How is nuclear energy preserving Egypt’s past & enhancing medicine's future?
The International Atomic Energy Agency was founded in 1957 with the goal of promoting the peaceful global use of nuclear energy.
Today, nuclear technology is commonly used in a variety of fields from medicine, hydrology and mining to art, cosmology and space exploration.
For decades, nuclear technology has been used to prolong the shelf life and quality of food, through a process called food irradiation. The scientific discovery was made in France during the 1920s.
Gamma rays from radioactive forms of cobalt and cesium are deployed to kill potentially harmful organisms, which can cause Salmonella and E.coli.
In archaeology, nuclear technology was used to restore the mummy of Egypt’s Ramses II in 1977.
With his sarcophagus having been left unsealed at the Cairo Museum, the ancient king was rapidly decaying due to bug infestations. The tomb was also riddled with bacterial infections associated with heat and humidity.
The Pharaoh’s mummy was transferred to Paris where gamma radiation therapy was used to eradicate around 60 species of fungi. Great delicacy and precision were used to keep the late ruler’s delicate hair, skin and teeth intact.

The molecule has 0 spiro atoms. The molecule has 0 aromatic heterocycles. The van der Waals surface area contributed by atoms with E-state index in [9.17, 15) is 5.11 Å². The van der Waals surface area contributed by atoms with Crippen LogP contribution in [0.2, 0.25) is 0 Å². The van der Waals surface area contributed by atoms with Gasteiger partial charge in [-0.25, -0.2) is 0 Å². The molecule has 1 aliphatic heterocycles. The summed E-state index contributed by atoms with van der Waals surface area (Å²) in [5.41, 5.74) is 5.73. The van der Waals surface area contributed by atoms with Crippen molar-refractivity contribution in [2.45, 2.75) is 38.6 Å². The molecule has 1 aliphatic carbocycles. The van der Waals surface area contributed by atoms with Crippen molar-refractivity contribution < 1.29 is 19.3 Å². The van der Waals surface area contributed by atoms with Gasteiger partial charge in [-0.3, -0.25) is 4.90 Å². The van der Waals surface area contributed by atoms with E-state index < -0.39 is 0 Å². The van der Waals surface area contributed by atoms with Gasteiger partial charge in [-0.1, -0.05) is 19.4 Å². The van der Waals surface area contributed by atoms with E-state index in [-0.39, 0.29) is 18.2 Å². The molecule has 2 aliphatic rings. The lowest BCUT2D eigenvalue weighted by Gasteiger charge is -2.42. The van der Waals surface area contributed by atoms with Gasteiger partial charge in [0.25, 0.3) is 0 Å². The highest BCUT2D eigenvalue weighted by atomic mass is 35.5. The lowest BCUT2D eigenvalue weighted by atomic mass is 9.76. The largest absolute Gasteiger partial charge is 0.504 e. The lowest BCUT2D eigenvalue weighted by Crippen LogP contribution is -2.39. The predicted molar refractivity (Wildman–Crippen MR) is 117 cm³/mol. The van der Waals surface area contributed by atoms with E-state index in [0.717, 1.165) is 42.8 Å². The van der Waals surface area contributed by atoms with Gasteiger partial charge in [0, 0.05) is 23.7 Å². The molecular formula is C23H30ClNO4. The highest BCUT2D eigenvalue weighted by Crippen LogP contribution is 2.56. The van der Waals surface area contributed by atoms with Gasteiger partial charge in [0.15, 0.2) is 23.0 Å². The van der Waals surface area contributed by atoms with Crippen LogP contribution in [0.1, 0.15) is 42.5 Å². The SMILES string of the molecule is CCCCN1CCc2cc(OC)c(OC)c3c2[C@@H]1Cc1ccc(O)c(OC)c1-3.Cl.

Within medicine, a nuclear imaging technique called SPECT (Single Photon Emission Computed Tomography) uses gamma ray technology to create a true and dynamic 3D image of the human body.
In conjunction with an imaging machine, radioactive isotopes are injected into a patient intravenously, to enable image capturing from the inside out.
This method of identifying low blood flow and poor heart health, in a non-invasive way, is the future of medicine according to Dr. Haluk Alibazoglu, a staff physician at Cleveland Clinic Abu Dhabi.
He says that while the majority of nuclear medicine is used for imaging and detecting cardiac health issues, applications to actually treat conditions are also well underway.
“This translates into personalized medicine,” adds Dr. Alibazoglu. “This will enable us to develop therapeutic nuclear applications which will directly target the affected organ.”
Nuclear medicine scans can aid doctors in detecting and monitoring cancerous cells within the body.
The technology’s potential has motivated 20-year-old Algerian medical student Wail Amroune to explore its life-saving capabilities.
Amroune believes that his uncle’s untimely death from stomach cancer could have been prevented with the early detection capabilities of nuclear medicine.
“I want to help people, to not live through what I have been through, using the power of nuclear energy,” says the young researcher.
To communicate his message, Amroune has created videos on social media, using animated graphics to break down the science.
Recent posts include his current research of how radioactive drugs can be used in the fight against COVID-19, through the early identification of inflammatory diseases in people, which leaves them more susceptible to the virus.
Amroune’s hope is that one day, he can spare at least one person the loss he experienced by communicating the positive power of nuclear energy.
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